T.K.:   I think it speaks volumes to Milton’s skill as a fiction writer that he wrote a work of entertainment and people think it *is* theology. Milton’s work asks some great questions and really challenges the reader to step out of their spiritual comfort zone, but so do Anne Rice and Clive Barker and there’s just as much of their influence in my stories as well. Milton makes too great a starting point for a fallen angel’s potential mindset for me to not use it. But I tried to just use it as a starting point and not let it overshadow the work.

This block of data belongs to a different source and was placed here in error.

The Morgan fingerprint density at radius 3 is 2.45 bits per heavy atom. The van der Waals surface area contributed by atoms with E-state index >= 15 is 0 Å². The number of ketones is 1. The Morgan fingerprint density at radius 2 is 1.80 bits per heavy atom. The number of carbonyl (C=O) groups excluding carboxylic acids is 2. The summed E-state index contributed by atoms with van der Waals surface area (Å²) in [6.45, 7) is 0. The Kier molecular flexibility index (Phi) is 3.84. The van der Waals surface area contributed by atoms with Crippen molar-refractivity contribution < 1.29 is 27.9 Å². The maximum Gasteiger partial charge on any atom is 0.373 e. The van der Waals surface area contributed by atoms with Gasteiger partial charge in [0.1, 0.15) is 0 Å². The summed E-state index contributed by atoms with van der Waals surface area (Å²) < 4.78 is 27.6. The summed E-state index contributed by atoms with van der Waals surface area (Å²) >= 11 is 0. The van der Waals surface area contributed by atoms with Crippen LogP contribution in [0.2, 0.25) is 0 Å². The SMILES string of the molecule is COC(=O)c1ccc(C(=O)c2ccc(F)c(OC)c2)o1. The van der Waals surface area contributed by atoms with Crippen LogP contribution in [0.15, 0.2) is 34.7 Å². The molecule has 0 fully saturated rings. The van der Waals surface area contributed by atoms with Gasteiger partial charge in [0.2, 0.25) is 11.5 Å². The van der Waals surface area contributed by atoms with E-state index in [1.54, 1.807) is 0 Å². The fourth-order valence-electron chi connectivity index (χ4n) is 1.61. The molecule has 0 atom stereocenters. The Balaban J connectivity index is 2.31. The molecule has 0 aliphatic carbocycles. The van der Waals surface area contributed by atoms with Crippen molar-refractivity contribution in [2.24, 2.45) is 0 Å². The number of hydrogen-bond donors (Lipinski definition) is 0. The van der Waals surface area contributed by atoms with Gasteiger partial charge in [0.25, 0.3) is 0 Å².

S.: What do you make of Milton’s attempt to undo the “infernalism” in his Paradise Lost in his later books?  It seems like Mitlon was out of his own spiritual confront zone.

T.K.:  He might well have been. It’s a common pitfall of artists, writers in particular, that you create something that’s a smash hit but isn’t representative of your usual work or gets you accused of advocating something personall that you don’t, and then you spend the rest of your artistic career trying to downplay it. Or he could genuinely have had second thoughts about it after the fact. Paradise Lost is a work that’s challenged a lot of people. There’s no reason why it shouldn’t challenge its creator as well.

S.:  Have you written something that hit you in your own moral or political gut?   By that, I mean, have you ever scared yourself?